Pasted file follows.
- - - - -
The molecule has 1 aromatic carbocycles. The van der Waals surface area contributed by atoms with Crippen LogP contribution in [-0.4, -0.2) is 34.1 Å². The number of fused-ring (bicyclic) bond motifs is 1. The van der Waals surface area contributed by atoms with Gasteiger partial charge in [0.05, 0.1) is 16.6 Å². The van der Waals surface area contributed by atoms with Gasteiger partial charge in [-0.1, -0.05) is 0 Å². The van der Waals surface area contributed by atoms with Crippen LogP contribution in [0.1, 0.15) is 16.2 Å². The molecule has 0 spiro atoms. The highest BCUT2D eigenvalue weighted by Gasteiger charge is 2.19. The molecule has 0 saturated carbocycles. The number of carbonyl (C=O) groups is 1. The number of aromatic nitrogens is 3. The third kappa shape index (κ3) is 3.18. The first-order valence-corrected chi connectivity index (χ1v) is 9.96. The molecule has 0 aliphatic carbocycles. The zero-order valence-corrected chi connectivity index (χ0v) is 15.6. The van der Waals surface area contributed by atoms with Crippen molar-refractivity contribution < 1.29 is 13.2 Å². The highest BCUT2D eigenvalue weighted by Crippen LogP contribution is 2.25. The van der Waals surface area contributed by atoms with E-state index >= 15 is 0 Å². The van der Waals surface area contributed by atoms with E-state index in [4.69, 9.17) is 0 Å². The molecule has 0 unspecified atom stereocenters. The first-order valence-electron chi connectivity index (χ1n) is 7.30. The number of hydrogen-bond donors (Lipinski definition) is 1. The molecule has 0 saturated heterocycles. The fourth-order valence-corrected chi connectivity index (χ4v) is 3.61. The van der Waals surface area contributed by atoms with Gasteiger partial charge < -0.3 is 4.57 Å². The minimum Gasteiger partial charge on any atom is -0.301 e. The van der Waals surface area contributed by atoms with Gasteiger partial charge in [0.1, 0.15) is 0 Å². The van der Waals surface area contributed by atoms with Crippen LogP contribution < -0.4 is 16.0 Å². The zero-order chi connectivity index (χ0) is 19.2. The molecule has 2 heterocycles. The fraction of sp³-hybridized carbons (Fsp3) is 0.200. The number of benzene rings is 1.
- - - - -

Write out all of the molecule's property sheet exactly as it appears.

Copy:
The molecule has 1 aromatic carbocycles. The van der Waals surface area contributed by atoms with Crippen LogP contribution in [-0.4, -0.2) is 34.1 Å². The number of fused-ring (bicyclic) bond motifs is 1. The van der Waals surface area contributed by atoms with Gasteiger partial charge in [0.05, 0.1) is 16.6 Å². The van der Waals surface area contributed by atoms with Gasteiger partial charge in [-0.1, -0.05) is 0 Å². The van der Waals surface area contributed by atoms with Crippen LogP contribution in [0.1, 0.15) is 16.2 Å². The molecule has 0 spiro atoms. The highest BCUT2D eigenvalue weighted by Gasteiger charge is 2.19. The molecule has 0 saturated carbocycles. The number of carbonyl (C=O) groups is 1. The number of aromatic nitrogens is 3. The third kappa shape index (κ3) is 3.18. The first-order valence-corrected chi connectivity index (χ1v) is 9.96. The molecule has 0 aliphatic carbocycles. The zero-order valence-corrected chi connectivity index (χ0v) is 15.6. The van der Waals surface area contributed by atoms with Crippen molar-refractivity contribution < 1.29 is 13.2 Å². The highest BCUT2D eigenvalue weighted by Crippen LogP contribution is 2.25. The van der Waals surface area contributed by atoms with E-state index >= 15 is 0 Å². The van der Waals surface area contributed by atoms with E-state index in [4.69, 9.17) is 0 Å². The molecule has 0 unspecified atom stereocenters. The first-order valence-electron chi connectivity index (χ1n) is 7.30. The number of hydrogen-bond donors (Lipinski definition) is 1. The molecule has 0 saturated heterocycles. The fourth-order valence-corrected chi connectivity index (χ4v) is 3.61. The van der Waals surface area contributed by atoms with Gasteiger partial charge < -0.3 is 4.57 Å². The minimum Gasteiger partial charge on any atom is -0.301 e. The van der Waals surface area contributed by atoms with Gasteiger partial charge in [0.1, 0.15) is 0 Å². The van der Waals surface area contributed by atoms with Crippen LogP contribution < -0.4 is 16.0 Å². The zero-order chi connectivity index (χ0) is 19.2. The molecule has 2 heterocycles. The fraction of sp³-hybridized carbons (Fsp3) is 0.200. The number of benzene rings is 1.